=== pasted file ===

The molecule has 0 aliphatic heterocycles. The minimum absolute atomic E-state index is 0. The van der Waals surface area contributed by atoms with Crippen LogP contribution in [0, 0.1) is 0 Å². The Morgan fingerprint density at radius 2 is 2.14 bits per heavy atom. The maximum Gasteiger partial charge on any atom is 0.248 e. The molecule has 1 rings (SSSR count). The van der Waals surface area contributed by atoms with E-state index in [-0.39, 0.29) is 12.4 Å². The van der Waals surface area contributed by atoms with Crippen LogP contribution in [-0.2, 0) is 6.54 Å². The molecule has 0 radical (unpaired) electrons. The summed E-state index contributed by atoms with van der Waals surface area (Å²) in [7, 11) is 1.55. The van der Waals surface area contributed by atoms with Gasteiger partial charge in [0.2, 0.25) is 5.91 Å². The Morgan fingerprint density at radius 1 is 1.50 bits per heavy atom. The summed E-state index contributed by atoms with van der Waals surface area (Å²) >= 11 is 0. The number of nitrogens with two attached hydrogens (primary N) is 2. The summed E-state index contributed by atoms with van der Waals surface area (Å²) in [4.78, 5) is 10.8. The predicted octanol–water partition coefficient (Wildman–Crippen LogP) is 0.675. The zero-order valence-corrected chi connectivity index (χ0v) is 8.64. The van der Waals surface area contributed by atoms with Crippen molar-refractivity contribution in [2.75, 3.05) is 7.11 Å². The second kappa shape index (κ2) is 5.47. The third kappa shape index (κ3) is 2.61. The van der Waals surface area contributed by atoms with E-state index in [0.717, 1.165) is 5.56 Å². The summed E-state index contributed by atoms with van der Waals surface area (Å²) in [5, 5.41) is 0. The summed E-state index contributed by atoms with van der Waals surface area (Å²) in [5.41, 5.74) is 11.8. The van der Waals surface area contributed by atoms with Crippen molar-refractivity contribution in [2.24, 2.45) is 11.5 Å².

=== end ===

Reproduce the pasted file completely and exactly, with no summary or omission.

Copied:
The molecule has 0 aliphatic heterocycles. The minimum absolute atomic E-state index is 0. The van der Waals surface area contributed by atoms with Crippen LogP contribution in [0, 0.1) is 0 Å². The Morgan fingerprint density at radius 2 is 2.14 bits per heavy atom. The maximum Gasteiger partial charge on any atom is 0.248 e. The molecule has 1 rings (SSSR count). The van der Waals surface area contributed by atoms with E-state index in [-0.39, 0.29) is 12.4 Å². The van der Waals surface area contributed by atoms with Crippen LogP contribution in [-0.2, 0) is 6.54 Å². The molecule has 0 radical (unpaired) electrons. The summed E-state index contributed by atoms with van der Waals surface area (Å²) in [7, 11) is 1.55. The van der Waals surface area contributed by atoms with Gasteiger partial charge in [0.2, 0.25) is 5.91 Å². The Morgan fingerprint density at radius 1 is 1.50 bits per heavy atom. The summed E-state index contributed by atoms with van der Waals surface area (Å²) >= 11 is 0. The number of nitrogens with two attached hydrogens (primary N) is 2. The summed E-state index contributed by atoms with van der Waals surface area (Å²) in [4.78, 5) is 10.8. The predicted octanol–water partition coefficient (Wildman–Crippen LogP) is 0.675. The zero-order valence-corrected chi connectivity index (χ0v) is 8.64. The van der Waals surface area contributed by atoms with Crippen molar-refractivity contribution in [2.75, 3.05) is 7.11 Å². The second kappa shape index (κ2) is 5.47. The third kappa shape index (κ3) is 2.61. The van der Waals surface area contributed by atoms with E-state index in [0.717, 1.165) is 5.56 Å². The summed E-state index contributed by atoms with van der Waals surface area (Å²) in [5, 5.41) is 0. The summed E-state index contributed by atoms with van der Waals surface area (Å²) in [5.41, 5.74) is 11.8. The van der Waals surface area contributed by atoms with Crippen molar-refractivity contribution in [2.24, 2.45) is 11.5 Å².